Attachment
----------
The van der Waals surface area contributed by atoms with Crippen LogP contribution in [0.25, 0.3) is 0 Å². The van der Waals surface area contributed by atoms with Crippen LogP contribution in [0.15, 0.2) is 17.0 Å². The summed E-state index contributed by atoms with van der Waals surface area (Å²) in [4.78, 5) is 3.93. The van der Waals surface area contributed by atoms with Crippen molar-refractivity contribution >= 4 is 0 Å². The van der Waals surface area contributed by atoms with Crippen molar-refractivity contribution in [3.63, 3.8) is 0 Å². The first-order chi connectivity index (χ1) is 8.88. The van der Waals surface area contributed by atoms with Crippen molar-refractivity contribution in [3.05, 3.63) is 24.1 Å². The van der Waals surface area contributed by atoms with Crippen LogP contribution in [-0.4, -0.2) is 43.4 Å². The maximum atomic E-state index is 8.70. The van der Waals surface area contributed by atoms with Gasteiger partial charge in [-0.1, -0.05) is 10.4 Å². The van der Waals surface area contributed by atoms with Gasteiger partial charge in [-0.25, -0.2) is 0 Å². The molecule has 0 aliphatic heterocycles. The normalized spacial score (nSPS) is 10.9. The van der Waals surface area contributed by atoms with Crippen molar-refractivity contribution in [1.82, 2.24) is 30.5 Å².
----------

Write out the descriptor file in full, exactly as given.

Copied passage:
The van der Waals surface area contributed by atoms with Crippen LogP contribution in [0.25, 0.3) is 0 Å². The van der Waals surface area contributed by atoms with Crippen LogP contribution in [0.15, 0.2) is 17.0 Å². The summed E-state index contributed by atoms with van der Waals surface area (Å²) in [4.78, 5) is 3.93. The van der Waals surface area contributed by atoms with Crippen molar-refractivity contribution >= 4 is 0 Å². The van der Waals surface area contributed by atoms with Crippen molar-refractivity contribution in [3.63, 3.8) is 0 Å². The first-order chi connectivity index (χ1) is 8.88. The van der Waals surface area contributed by atoms with Crippen molar-refractivity contribution in [3.05, 3.63) is 24.1 Å². The van der Waals surface area contributed by atoms with Crippen LogP contribution in [-0.4, -0.2) is 43.4 Å². The maximum atomic E-state index is 8.70. The van der Waals surface area contributed by atoms with Gasteiger partial charge in [-0.1, -0.05) is 10.4 Å². The van der Waals surface area contributed by atoms with Gasteiger partial charge in [-0.25, -0.2) is 0 Å². The molecule has 0 aliphatic heterocycles. The normalized spacial score (nSPS) is 10.9. The van der Waals surface area contributed by atoms with Crippen molar-refractivity contribution in [1.82, 2.24) is 30.5 Å².